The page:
You would think that for a person merely responsible for preparing a salad and bringing over some bread would not be in a mad rush to get things together 15 minutes prior to departing for a Thanksgiving dinner. But there I was, practically running through the nearest grocery store (Albertsons) due to discovering at the last minute that I had an acute shortage of lettuce.
Tori—who was a bit (ok, a lot) more prepared than I and had completed her grocery shopping a full two days before—was also having a small “issue” when I arrived at her place en route to Nick and Dana’s home. Apparently, her cranberry dish was not solidifying quite fast enough and therefore she had chucked it into her freezer. Upon arriving at Nick and Dana’s, we stuffed it into the freezer again, and it gelled just enough by the time we had a 4:30 p.m. dinner.
Fortunately, Nick, Dana, and Dana’s friends Corinna and Sei seemed to have no last-minute food preparation problems of their own, and we had a wonderful dinner consisting of butternut squash soup, various birds (chicken, pheasant, and cornish hen), sausage, rolls, some sort of lasagna-like dish, a delicious recipe consisting of green beans and some other vegetables, and yes, Tori’s cranberry dish and my bread and salad.
After dinner, a brisk walk and dessert (cookies and a peach cobbler, I think), we played games which I again seemed the least ready for. The first one was what Nick described as “the Parlor Game” because it is a game commonly played in British pubs.
In essence, it entailed writing 20 agreed-upon letters on a piece of paper and hiding those letters by folding the paper in thirds. Then, we had to write down 20 agree-upon categories in sequence. Finally, for each letter-category pair, one had seven (eight?) minutes to write down a word starting with the specified letter that was part of the corresponding category. For example, for the letter ‘H’ and category ‘U.S. States,’ one could write down ‘Hawaii.’
Points were awarded depending on 1) whether one’s word in fact started with the specified letter and was part of the corresponding category, and 2) how many other people wrote down the same word. Unique answers were awarded the maximum points of five, whereas answers given by two people were awarded four points and so on.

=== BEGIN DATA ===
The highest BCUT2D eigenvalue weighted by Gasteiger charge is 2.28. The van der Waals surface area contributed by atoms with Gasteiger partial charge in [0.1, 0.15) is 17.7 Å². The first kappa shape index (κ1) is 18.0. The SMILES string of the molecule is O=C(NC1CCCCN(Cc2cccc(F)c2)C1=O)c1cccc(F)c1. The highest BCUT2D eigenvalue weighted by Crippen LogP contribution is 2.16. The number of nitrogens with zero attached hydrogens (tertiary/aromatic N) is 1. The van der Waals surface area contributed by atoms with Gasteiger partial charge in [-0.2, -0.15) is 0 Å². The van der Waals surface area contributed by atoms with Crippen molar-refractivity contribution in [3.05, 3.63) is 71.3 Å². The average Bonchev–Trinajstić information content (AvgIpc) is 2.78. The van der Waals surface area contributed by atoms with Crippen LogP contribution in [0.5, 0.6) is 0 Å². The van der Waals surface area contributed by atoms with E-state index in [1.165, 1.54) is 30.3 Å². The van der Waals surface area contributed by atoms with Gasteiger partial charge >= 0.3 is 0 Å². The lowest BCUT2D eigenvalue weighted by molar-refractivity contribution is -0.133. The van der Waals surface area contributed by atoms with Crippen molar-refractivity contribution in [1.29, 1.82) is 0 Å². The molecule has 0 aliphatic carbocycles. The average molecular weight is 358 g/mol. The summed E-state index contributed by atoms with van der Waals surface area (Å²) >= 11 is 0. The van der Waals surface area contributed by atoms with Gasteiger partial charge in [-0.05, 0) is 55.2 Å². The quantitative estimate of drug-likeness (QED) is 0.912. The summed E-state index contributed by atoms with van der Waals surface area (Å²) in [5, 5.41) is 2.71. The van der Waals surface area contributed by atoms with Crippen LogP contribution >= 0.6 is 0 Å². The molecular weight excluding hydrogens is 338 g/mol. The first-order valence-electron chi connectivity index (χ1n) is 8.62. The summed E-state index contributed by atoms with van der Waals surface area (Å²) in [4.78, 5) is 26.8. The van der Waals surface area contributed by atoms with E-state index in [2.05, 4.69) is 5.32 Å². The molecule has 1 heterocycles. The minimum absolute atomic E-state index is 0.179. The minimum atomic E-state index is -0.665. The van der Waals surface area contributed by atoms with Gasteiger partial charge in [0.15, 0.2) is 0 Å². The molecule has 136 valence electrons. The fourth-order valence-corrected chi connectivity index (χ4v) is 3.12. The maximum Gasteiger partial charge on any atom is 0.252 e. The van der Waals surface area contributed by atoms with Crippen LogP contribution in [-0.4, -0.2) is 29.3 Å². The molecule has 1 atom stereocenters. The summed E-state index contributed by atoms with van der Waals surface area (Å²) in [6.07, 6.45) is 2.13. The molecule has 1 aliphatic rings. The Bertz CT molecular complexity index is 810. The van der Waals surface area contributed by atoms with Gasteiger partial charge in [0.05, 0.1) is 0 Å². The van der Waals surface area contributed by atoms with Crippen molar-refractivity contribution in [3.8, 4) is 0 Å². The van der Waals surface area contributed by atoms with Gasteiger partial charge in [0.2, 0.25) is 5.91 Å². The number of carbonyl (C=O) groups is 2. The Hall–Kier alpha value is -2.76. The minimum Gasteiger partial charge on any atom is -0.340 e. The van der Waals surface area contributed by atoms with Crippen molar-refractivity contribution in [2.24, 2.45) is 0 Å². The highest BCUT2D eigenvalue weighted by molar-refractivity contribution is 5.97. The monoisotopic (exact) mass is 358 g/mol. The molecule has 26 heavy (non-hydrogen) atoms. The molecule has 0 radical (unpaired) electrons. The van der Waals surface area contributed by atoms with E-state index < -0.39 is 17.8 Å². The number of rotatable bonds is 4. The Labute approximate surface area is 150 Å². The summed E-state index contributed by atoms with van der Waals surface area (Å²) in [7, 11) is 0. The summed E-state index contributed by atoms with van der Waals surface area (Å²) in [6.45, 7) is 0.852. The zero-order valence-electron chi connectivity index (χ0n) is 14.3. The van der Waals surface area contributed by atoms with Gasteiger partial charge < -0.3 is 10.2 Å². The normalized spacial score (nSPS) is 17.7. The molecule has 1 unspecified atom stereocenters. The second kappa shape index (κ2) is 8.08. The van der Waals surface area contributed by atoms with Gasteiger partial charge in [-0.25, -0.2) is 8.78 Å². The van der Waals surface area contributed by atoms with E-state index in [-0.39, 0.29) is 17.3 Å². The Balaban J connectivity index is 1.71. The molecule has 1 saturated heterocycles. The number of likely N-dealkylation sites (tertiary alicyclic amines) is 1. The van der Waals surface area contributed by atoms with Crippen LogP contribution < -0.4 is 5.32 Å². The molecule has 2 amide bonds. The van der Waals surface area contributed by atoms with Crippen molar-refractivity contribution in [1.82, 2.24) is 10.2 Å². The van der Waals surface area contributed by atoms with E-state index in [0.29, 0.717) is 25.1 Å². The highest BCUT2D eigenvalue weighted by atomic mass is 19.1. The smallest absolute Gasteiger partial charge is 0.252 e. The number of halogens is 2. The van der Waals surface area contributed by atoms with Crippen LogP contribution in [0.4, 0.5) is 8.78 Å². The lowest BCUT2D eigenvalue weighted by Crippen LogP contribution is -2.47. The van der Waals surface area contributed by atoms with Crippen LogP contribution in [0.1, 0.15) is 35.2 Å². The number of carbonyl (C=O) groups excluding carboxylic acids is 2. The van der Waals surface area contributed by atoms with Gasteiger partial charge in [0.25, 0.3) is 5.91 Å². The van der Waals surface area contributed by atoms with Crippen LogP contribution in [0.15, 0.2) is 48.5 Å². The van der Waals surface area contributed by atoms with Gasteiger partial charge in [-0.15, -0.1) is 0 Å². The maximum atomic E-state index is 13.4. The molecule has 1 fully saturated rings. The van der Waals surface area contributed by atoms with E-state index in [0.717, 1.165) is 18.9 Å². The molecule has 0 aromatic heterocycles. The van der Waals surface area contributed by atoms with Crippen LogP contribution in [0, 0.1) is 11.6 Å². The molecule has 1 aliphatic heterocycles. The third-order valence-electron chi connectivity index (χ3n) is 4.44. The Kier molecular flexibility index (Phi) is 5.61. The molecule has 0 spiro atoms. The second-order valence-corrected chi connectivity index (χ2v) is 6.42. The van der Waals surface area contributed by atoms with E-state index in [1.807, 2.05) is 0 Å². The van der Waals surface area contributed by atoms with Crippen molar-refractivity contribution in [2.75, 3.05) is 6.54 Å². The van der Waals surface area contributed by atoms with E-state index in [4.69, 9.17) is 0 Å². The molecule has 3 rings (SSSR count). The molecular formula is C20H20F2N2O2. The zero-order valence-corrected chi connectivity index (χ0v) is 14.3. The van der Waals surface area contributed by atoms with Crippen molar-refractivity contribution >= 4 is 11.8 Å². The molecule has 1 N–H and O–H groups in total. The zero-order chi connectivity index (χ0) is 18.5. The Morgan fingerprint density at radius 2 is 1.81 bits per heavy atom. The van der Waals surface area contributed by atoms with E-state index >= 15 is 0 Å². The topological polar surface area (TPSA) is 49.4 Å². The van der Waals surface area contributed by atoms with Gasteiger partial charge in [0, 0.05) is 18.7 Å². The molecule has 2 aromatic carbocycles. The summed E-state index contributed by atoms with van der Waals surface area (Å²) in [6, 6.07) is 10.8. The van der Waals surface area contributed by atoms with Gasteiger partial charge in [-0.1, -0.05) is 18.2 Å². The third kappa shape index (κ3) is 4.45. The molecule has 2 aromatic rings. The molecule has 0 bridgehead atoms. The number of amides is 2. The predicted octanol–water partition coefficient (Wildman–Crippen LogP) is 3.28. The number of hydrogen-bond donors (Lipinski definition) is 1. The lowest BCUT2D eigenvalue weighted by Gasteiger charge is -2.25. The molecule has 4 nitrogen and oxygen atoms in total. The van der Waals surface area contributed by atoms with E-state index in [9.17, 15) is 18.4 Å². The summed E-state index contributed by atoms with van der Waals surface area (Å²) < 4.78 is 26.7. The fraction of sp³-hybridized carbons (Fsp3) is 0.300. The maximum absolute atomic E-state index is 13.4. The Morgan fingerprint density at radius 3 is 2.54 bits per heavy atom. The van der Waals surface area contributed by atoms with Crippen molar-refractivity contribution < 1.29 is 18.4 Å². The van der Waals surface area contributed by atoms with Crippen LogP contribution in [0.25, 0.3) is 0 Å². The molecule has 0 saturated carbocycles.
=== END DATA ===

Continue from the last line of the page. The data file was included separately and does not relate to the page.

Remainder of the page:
To say that neither Tori or I did not do very well in this game is like saying the L.A. Clippers are historically not the greatest team in basketball. For example, I was awarded points for a measly seven of the 20 letter-category pairs. This was something I protested loudly, especially for cases including the following:
- For ‘languages’ beginning with ‘I,’ I was disallowed ‘inglés’ because the others insisted that the answers had to be given in English. Why I did not think of ‘Italian’ is beyond me.
- For ‘book titles’ beginning with ‘S,’ I offered ‘Starry Night.’ Now, this would have probably counted except that I admitted (like a retard) that I made the title up. “But I bet it’s on Amazon!” I protested. “Let’s look it up!” (Nobody would.)
- For ‘dog breeds’ beginning with ‘B,’ my answer of ‘pit BULL’ was not rewarded. “Just because you say the first word really softly and then the second word very loudly doesn’t make it start with a ‘B,'” claimed Tori. Darn.
In fact, I was doing so poorly that at one point Nick felt compelled to tell Corinna and Sei that “Felix is actually a Stanford grad,” much to the dismay and disgrace of my alma mater all around the world, I’m sure.
When we tabulated our scores, I expressed shock and joy that “I actually got 29 points!”—or only six less than Tori. But my pleasure evaporated quicker than dry ice when Nick, Corinna, and Sei revealed that they each got 70-80 points; that the total amount of points possible was 100; and therefore, if this was a high school exam, I would have gotten an ‘F’ and possibly even expelled from school.
The next game we played was Cranium, and to Nick’s absolute dread (I’m sure), he got stuck on the team with Tori and me. But the know-nothings actually began to redeem themselves, particularly since there were a couple of automobile-related questions that of course I knew the answers to and because Tori was able to draw pictures pretty well for the challenges that required someone to draw. So we only barely lost the first game due to extremely poor dice rolls, and might have even won the second game had there been enough time to finish.
All in all, it was a very fun Thanksgiving—certainly the most memorable one I’ve had since moving to the Fort. I was particularly thankful that I got to spend it with my two favorite friends living in the Horsetooth area, and of course my very best friend in the whole world, Tori.
Yes, even though she refused to award me any points whatsoever for ‘pit bull’ or ‘Starry Night,’ that thief.